Poultry demand grows on back of African swine fever

Globally, the increased demand from China may help support prices in the global poultry market this year
Globally, the increased demand from China may help support prices in the global poultry market this year

The ongoing African swine fever problem in the world's largest pig producing country, China, is increasing the demand for other proteins besides pork.

With recent forecasts suggesting Chinese pork production could fall by over 10 million tonnes, other proteins are needed to fill the supply gap.

Chinese production will likely increase and reports already show growing poultry feed demand, according to AHDB Pork.

However, breeding stock availability is currently limited. Most traditional suppliers of grandparent stock are banned due to Avian Influenza controls.



Although Poland was re-opened towards the end of 2018, this will not support production until the end of this year.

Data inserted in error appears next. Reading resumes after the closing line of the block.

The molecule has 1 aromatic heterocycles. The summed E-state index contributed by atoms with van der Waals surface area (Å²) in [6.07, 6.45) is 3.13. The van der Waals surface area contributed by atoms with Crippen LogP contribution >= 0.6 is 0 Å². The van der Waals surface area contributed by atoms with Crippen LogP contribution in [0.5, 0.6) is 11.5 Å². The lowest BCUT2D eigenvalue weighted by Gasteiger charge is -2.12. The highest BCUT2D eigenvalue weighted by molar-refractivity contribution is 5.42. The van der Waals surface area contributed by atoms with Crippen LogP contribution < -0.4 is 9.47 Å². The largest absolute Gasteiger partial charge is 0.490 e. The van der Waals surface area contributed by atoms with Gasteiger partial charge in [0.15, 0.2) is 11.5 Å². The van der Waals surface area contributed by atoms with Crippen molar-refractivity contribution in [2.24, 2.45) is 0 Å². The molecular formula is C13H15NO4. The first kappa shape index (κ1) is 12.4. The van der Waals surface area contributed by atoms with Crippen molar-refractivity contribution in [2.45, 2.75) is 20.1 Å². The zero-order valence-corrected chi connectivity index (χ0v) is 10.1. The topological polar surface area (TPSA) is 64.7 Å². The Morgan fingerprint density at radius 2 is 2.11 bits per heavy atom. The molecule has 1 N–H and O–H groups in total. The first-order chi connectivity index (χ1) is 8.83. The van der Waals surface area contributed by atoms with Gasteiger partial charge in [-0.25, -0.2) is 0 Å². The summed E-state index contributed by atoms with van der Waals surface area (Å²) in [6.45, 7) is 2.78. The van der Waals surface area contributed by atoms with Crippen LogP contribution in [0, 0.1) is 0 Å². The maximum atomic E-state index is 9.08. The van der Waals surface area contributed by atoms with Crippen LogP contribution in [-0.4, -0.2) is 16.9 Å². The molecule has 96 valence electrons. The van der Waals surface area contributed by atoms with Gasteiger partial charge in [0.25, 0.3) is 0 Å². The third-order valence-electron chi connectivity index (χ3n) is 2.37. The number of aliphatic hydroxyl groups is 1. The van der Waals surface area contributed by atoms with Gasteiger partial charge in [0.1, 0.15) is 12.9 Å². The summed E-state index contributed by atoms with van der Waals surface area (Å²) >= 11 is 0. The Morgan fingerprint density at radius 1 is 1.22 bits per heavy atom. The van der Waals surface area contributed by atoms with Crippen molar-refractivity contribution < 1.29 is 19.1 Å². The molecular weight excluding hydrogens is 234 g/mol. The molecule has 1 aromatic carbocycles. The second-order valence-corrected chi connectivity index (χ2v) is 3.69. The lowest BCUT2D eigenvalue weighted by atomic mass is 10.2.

Increased import levels are also expected, with market access recently opening to a number of countries.



Official trade data records Chinese imports of fresh/frozen poultry already increasing 40% (+42,000 tonnes) year on year in the first quarter.

This compares with a 3% increase in fresh/frozen pork (+10,000 tonnes). When offal is included, pig meat imports have actually fallen by 8%, driven by a fall in offal shipments from the US.

AHDB Pork says it is probable that pork import demand will pick up more significantly later in the year.

Increased demand for poultry

With tightening protein supplies, poultry imports may also grow further. The USDA anticipates Chinese chicken meat imports could rise by nearly 70% this year.

Globally, the increased demand from China may help support prices in the global poultry market this year.

Rising import demand is also expected from other key importers, including Japan, Mexico and the EU. Global exports are therefore forecast to grow 3% overall, to 11.6 million tonnes.



However, developments in global trade restrictions will also be important, and Avian Influenza remains a concern.